The ADL survey found that 62 percent of American adults are concerned that politics have become less stable, up notably from the 54 percent who felt that way in 2015. The October poll found that 68 percent of those interviewed felt that campaign rhetoric “decreased tolerance and respect for all races and religions.”

Many more Americans surveyed in 1964, 40 percent, thought that Jews “have irritating faults” than do today, when 14 percent responded that they do.

A higher percentage of African Americans surveyed have anti-Semitic prejudices than the overall percentage of Americans polled. That has remained true for the past decade in ADL surveys, ranging since 2007 between 22 and 29 percent of African Americans, compared to 12 to 15 percent of Americans in general at the time.

But in a positive sign, the percentage of the best-educated Americans who are essentially free of anti-Jewish views has risen in recent years. In 2013 just 58 percent of college graduates responding to the survey were basically bias-free. In 2016 it was 70 percent.

“The good news in this research is that today a large majority of Americans do not subscribe to common anti-Semitic stereotypes,” said Greenblatt. “It’s also encouraging that a record number of Americans are concerned about violence against the Jewish and Muslim communities, and are troubled at how intolerance has infected our politics.”

The pro-Israel lobby is also viewed as far less influential than other American special interest groups, including the National Rifle Association, oil and pharmaceutical industries.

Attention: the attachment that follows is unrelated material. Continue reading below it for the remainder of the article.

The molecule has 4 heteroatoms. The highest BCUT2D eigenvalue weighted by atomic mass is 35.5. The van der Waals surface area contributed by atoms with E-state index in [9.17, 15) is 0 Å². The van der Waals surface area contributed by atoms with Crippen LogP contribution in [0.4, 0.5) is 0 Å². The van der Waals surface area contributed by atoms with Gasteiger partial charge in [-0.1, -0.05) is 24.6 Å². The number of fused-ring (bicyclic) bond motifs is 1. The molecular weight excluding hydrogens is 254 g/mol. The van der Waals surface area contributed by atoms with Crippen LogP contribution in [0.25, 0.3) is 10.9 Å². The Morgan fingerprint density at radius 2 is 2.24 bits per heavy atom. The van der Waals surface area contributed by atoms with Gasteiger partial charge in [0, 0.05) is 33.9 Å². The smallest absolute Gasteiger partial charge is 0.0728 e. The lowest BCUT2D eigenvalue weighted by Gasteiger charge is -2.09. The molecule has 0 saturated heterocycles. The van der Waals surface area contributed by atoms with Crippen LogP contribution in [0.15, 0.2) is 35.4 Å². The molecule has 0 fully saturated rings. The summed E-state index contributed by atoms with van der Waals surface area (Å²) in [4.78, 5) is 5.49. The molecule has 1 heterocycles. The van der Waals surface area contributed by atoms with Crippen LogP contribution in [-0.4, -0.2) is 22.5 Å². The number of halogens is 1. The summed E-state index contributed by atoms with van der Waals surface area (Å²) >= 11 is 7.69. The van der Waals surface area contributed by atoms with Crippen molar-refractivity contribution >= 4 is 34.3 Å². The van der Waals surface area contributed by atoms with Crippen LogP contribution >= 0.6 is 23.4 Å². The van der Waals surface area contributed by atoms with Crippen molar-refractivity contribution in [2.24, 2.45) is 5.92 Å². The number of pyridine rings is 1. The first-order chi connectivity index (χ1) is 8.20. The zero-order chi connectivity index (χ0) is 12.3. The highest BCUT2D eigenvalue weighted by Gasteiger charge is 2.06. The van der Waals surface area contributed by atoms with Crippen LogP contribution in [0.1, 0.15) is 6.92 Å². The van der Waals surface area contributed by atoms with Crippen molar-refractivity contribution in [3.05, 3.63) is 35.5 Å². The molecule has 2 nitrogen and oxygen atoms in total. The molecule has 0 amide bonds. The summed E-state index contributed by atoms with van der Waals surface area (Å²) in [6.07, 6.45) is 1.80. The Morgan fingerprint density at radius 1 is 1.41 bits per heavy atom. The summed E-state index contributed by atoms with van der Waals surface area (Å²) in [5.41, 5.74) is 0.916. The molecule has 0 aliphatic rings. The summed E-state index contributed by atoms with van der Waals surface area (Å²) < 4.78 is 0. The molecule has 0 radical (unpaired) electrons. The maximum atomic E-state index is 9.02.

The Israel lobby has in recent years been viewed as far less influential than other interest groups. In 2016, for instance, just 5 percent of survey respondents replied that the pro-Israel lobby has the most influence on American government policy, compared to 26 percent who said that the NRA gun lobby does. Twenty-five percent said the pharmaceutical industry does, and 23 the oil lobby.

For the first time the ADL Global 100, its survey of anti-Semitic attitudes worldwide, included questions about American Muslim attitudes toward Jews. One third of American Muslims – 34 percent – possess anti-Semitic beliefs, according to ADL. While a concerning number, it is markedly lower than that of Muslims in Europe (55 percent) and the Middle East (75 percent). And at the same time, an even 50 percent of American Muslims polled have positive feelings about Israel.

Eighty-nine percent of Muslim Americans are concerned about violence directed at them and Muslim institutions in the U.S., and 64 percent said that they do not believe the government is doing enough to ensure their safety, according to the ADL.  And while 72 percent of U.S. Muslims said they do not believe they need to hide their faith, 66 percent said they feel less safe in America since Trump was elected.

“It’s discouraging to know that Muslims and other minorities feel unsafe,” said the ADL’s Greenblatt. “Clearly there is still a lot of work to do.”